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House Judiciary Committee Passes D.C. Abortion Ban With No Exceptions for Fetal Anomalies or Health of the Mother

Jodi Jacobson

H.R. 3803, sponsored by Congressman Trent Franks (R-AZ), denies a woman access to a medically necessary abortion and includes no exceptions for situations where continuing a pregnancy will place at risk a woman’s health or ability to have children in the future.

H.R. 3803, a bill to ban abortions in the District of Columbia after 20 weeks gestation, is heading to the floor of the U.S. House of Representatives after members of the GOP-dominated House Judiciary Committee yesterday voted in favor of it by 18 to 14. The bill would ban abortions in D.C. after 20 weeks, allowing an exception only to save a pregnant woman’s life.

The bill, sponsored by Congressman Trent Franks (R-AZ), denies a woman access to a medically necessary abortion. It includes no exceptions for situations where continuing a pregnancy will place at risk a woman’s health or ability to have children in the future, for women who may have serious but non-life threatening medical conditions, are suffering from a severe mental illness, or who learn of a fatal or severe fetal anomaly. It would also subject a doctor to criminal penalties for performing a safe and legal medical procedure.

Congressman Franks has been dogged in his efforts to deny women of the District of Columbia the ability to safeguard their own health and rights.

The majority of committee members rejected all proposed amendments that would have added minimal exceptions to protect women’s health. The GOP majority, for example,  voted against an amendment by Congressman Mike Quigley (D-IL) to protect cancer patients in cases where chemotherapy or other treatments to save a woman’s life might interfere with her pregnancy.

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This amendment would have ensured that “women have access to the care they need during what is often the most difficult decision and most challenging time of their lives,” said Quigley.

“The extreme agenda pushed by anti-choice advocates completely ignores the health interests of cancer patients, whose ability to undergo lifesaving treatments, including chemotherapy, can be hindered by pregnancy.”

According to the Center for Reproductive Rights, even with a broad health exception, the bill is “blatantly unconstitutional, as it aims to ban abortions before viability—an issue that has been well-settled under U.S. Supreme Court precedent.”

Yet, this bill goes further to provide absolutely no health exception for women in any circumstance other than an immediate threat to a pregnant woman’s life.

In a statement, Nancy Northup, president and CEO for the Center for Reproductive Rights said “By rejecting even minimal health exceptions to this plainly unconstitutional abortion ban, anti-choice members of Congress have made it clear that their hostility toward women’s fundamental constitutional rights will not be mitigated by concerns for their health, lives, or futures.

“This proposed ban on constitutionally-protected abortion services for the women of D.C. would force doctors to refuse critical care to pregnant women, even if it would avert serious medical complications for their patients.”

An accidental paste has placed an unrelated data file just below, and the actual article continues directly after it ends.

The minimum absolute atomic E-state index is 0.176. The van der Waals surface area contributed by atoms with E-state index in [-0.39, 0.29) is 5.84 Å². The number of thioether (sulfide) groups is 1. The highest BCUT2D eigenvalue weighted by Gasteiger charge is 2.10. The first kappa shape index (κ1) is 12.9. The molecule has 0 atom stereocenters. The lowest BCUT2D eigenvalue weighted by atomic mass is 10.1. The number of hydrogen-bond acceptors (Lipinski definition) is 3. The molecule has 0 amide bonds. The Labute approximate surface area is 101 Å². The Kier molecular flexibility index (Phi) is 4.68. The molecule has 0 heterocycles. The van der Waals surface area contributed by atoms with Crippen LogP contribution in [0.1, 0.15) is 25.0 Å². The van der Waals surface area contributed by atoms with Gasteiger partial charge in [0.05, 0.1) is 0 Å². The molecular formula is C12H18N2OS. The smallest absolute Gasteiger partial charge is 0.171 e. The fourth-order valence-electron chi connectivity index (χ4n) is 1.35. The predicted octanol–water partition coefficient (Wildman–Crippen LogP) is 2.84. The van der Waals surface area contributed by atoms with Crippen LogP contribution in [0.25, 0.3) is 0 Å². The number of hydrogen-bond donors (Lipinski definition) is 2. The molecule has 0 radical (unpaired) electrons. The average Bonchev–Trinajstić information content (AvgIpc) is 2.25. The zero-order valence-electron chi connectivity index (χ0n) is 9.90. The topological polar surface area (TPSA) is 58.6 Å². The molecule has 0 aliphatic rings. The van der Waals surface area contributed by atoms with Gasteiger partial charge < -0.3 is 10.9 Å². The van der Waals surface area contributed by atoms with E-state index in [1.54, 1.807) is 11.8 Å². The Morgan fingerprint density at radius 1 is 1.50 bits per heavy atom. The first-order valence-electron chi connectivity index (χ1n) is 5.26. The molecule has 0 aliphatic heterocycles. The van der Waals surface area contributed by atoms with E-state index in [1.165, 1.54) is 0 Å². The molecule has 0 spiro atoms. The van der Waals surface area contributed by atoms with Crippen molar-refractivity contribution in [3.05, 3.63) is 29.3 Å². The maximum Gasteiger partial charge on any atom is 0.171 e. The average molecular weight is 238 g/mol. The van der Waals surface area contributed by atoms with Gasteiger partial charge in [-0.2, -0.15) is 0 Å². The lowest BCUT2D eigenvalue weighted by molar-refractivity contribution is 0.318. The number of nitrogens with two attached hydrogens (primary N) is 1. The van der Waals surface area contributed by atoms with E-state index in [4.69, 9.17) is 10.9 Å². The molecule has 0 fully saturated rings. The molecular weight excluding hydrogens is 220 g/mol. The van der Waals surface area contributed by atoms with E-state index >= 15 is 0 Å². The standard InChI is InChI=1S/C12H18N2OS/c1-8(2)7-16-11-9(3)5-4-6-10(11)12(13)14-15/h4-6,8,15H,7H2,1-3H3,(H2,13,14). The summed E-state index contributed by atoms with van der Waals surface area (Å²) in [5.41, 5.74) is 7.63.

“This bill is deeply troubling and dangerous. Women don’t turn to politicians for advice about mammograms, prenatal care, or cancer treatments. Politicians should not be involved in a woman’s personal medical decisions about her pregnancy,” said Cecile Richards, president of Planned Parenthood Federation of America.  “Ultimately, decisions about whether to choose adoption, end a pregnancy, or raise a child must be left to a woman, her family and her faith, with the counsel of her doctor and health care provider.”

The bill imposes criminal penalties on any physician found to violate the law, including up to $250,000 in fines and up to two years in prison. The physician could also be sued by certain relatives of the woman for money damages. Further, if a woman is able to obtain an abortion under the law’s extremely narrow circumstances, the bill allows nearly anyone in the woman’s life—such as her husband, sibling, parent, or even any health care provider who has ever treated her for any condition, such as her high school nurse—to file a civil action in court to prevent her abortion provider from serving any other women in the future.

In keeping with what is becoming GOP tradition, the House subcommittee that held a hearing on H.R. 3803 in May refused to hear testimony from women who would be affected or their representatives. The committee, for example, denied the District’s sole congressional representative, Del. Eleanor Holmes Norton, the right to speak, rejecting a longstanding House tradition to allow members of Congress to testify on bills affecting their constituents.

The U.S. Supreme Court has consistently held that states cannot ban abortion before viability. The Court has also found that any restrictions on abortion must include an exception for when an abortion is “necessary, in appropriate medical judgment, for the preservation of the life or health” of a woman. HR 3803 blatantly violates these critical and well-established requirements.

The bill is likely to go to the House floor for a vote in a few days.

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